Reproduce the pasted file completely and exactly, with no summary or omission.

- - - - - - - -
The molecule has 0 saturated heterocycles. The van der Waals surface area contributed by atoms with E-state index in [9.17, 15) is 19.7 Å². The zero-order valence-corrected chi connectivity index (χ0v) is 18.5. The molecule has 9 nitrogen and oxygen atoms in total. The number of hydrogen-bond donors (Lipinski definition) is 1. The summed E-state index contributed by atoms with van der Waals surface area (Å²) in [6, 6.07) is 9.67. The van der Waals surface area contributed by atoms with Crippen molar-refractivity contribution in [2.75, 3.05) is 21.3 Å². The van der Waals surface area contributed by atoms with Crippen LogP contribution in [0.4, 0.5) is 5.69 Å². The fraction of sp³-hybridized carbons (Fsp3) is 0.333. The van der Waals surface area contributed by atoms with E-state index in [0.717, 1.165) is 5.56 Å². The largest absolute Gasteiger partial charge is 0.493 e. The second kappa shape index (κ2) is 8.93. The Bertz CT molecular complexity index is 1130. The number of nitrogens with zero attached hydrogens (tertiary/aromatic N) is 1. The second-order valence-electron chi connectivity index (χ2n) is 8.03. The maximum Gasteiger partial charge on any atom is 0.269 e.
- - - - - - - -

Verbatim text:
The molecule has 0 saturated heterocycles. The van der Waals surface area contributed by atoms with E-state index in [9.17, 15) is 19.7 Å². The zero-order valence-corrected chi connectivity index (χ0v) is 18.5. The molecule has 9 nitrogen and oxygen atoms in total. The number of hydrogen-bond donors (Lipinski definition) is 1. The summed E-state index contributed by atoms with van der Waals surface area (Å²) in [6, 6.07) is 9.67. The van der Waals surface area contributed by atoms with Crippen molar-refractivity contribution in [2.75, 3.05) is 21.3 Å². The van der Waals surface area contributed by atoms with Crippen LogP contribution in [0.4, 0.5) is 5.69 Å². The fraction of sp³-hybridized carbons (Fsp3) is 0.333. The van der Waals surface area contributed by atoms with E-state index in [0.717, 1.165) is 5.56 Å². The largest absolute Gasteiger partial charge is 0.493 e. The second kappa shape index (κ2) is 8.93. The Bertz CT molecular complexity index is 1130. The number of nitrogens with zero attached hydrogens (tertiary/aromatic N) is 1. The second-order valence-electron chi connectivity index (χ2n) is 8.03. The maximum Gasteiger partial charge on any atom is 0.269 e.